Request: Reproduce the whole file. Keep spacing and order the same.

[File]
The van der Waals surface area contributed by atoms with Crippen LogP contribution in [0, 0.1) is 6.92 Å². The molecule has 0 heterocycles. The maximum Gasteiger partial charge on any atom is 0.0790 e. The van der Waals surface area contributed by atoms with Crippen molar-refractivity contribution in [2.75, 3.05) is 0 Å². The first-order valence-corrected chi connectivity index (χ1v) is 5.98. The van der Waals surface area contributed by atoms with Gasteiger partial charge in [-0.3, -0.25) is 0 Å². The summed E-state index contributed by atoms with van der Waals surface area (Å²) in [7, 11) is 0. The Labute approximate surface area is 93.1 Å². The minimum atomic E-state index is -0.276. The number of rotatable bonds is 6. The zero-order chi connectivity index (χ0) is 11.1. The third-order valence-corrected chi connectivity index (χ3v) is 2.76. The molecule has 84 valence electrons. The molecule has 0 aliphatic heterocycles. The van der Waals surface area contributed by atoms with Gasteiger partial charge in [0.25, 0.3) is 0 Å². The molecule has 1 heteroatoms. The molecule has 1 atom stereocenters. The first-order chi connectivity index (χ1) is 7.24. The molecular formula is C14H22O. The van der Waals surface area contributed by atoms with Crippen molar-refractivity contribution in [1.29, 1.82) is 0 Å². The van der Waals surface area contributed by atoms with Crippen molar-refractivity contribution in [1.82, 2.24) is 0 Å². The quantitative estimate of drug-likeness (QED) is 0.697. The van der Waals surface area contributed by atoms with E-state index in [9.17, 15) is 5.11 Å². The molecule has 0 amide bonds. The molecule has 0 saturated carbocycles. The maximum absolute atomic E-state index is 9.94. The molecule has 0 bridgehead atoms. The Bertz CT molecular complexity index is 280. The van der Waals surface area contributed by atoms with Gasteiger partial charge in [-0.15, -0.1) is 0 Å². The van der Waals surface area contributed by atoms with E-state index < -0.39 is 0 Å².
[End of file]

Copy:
The van der Waals surface area contributed by atoms with Crippen LogP contribution in [0, 0.1) is 6.92 Å². The molecule has 0 heterocycles. The maximum Gasteiger partial charge on any atom is 0.0790 e. The van der Waals surface area contributed by atoms with Crippen molar-refractivity contribution in [2.75, 3.05) is 0 Å². The first-order valence-corrected chi connectivity index (χ1v) is 5.98. The van der Waals surface area contributed by atoms with Gasteiger partial charge in [-0.3, -0.25) is 0 Å². The summed E-state index contributed by atoms with van der Waals surface area (Å²) in [7, 11) is 0. The Labute approximate surface area is 93.1 Å². The minimum atomic E-state index is -0.276. The number of rotatable bonds is 6. The zero-order chi connectivity index (χ0) is 11.1. The third-order valence-corrected chi connectivity index (χ3v) is 2.76. The molecule has 84 valence electrons. The molecule has 0 aliphatic heterocycles. The van der Waals surface area contributed by atoms with Gasteiger partial charge in [0.25, 0.3) is 0 Å². The molecule has 1 heteroatoms. The molecule has 1 atom stereocenters. The first-order chi connectivity index (χ1) is 7.24. The molecular formula is C14H22O. The van der Waals surface area contributed by atoms with Crippen molar-refractivity contribution in [1.29, 1.82) is 0 Å². The van der Waals surface area contributed by atoms with Crippen molar-refractivity contribution in [1.82, 2.24) is 0 Å². The quantitative estimate of drug-likeness (QED) is 0.697. The van der Waals surface area contributed by atoms with E-state index in [9.17, 15) is 5.11 Å². The molecule has 0 amide bonds. The molecule has 0 saturated carbocycles. The maximum absolute atomic E-state index is 9.94. The molecule has 0 bridgehead atoms. The Bertz CT molecular complexity index is 280. The van der Waals surface area contributed by atoms with Gasteiger partial charge in [-0.15, -0.1) is 0 Å². The van der Waals surface area contributed by atoms with E-state index < -0.39 is 0 Å².